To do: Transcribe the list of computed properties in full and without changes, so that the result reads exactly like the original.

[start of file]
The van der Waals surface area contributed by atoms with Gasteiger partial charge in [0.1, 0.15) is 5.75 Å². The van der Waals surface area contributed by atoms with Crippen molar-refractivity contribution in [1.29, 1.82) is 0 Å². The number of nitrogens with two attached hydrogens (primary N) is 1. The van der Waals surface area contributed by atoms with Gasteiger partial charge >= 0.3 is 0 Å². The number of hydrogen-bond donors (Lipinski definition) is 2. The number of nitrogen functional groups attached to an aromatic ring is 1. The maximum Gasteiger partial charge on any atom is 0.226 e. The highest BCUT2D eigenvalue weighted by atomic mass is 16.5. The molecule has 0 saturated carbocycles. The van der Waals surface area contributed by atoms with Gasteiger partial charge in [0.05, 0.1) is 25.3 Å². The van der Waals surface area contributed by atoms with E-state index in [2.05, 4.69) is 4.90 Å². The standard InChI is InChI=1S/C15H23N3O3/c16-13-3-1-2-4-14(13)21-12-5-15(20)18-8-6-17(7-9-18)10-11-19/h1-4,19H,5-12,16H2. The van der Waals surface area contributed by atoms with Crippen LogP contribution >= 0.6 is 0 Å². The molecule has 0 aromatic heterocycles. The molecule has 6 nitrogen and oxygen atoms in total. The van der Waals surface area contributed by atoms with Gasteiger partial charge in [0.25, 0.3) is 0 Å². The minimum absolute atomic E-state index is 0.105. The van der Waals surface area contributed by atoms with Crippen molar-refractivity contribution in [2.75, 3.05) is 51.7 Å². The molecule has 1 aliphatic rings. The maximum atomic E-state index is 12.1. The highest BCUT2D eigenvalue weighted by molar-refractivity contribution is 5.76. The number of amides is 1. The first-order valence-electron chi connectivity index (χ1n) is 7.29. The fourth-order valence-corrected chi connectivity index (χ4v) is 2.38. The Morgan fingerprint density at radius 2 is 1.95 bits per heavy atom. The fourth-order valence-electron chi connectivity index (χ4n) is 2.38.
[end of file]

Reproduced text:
The van der Waals surface area contributed by atoms with Gasteiger partial charge in [0.1, 0.15) is 5.75 Å². The van der Waals surface area contributed by atoms with Crippen molar-refractivity contribution in [1.29, 1.82) is 0 Å². The number of nitrogens with two attached hydrogens (primary N) is 1. The van der Waals surface area contributed by atoms with Gasteiger partial charge >= 0.3 is 0 Å². The number of hydrogen-bond donors (Lipinski definition) is 2. The number of nitrogen functional groups attached to an aromatic ring is 1. The maximum Gasteiger partial charge on any atom is 0.226 e. The highest BCUT2D eigenvalue weighted by atomic mass is 16.5. The molecule has 0 saturated carbocycles. The van der Waals surface area contributed by atoms with Gasteiger partial charge in [0.05, 0.1) is 25.3 Å². The van der Waals surface area contributed by atoms with E-state index in [2.05, 4.69) is 4.90 Å². The standard InChI is InChI=1S/C15H23N3O3/c16-13-3-1-2-4-14(13)21-12-5-15(20)18-8-6-17(7-9-18)10-11-19/h1-4,19H,5-12,16H2. The van der Waals surface area contributed by atoms with Crippen LogP contribution >= 0.6 is 0 Å². The molecule has 0 aromatic heterocycles. The molecule has 6 nitrogen and oxygen atoms in total. The van der Waals surface area contributed by atoms with Gasteiger partial charge in [0.25, 0.3) is 0 Å². The minimum absolute atomic E-state index is 0.105. The van der Waals surface area contributed by atoms with Crippen molar-refractivity contribution in [2.75, 3.05) is 51.7 Å². The molecule has 1 aliphatic rings. The maximum atomic E-state index is 12.1. The highest BCUT2D eigenvalue weighted by molar-refractivity contribution is 5.76. The number of amides is 1. The first-order valence-electron chi connectivity index (χ1n) is 7.29. The fourth-order valence-corrected chi connectivity index (χ4v) is 2.38. The Morgan fingerprint density at radius 2 is 1.95 bits per heavy atom. The fourth-order valence-electron chi connectivity index (χ4n) is 2.38.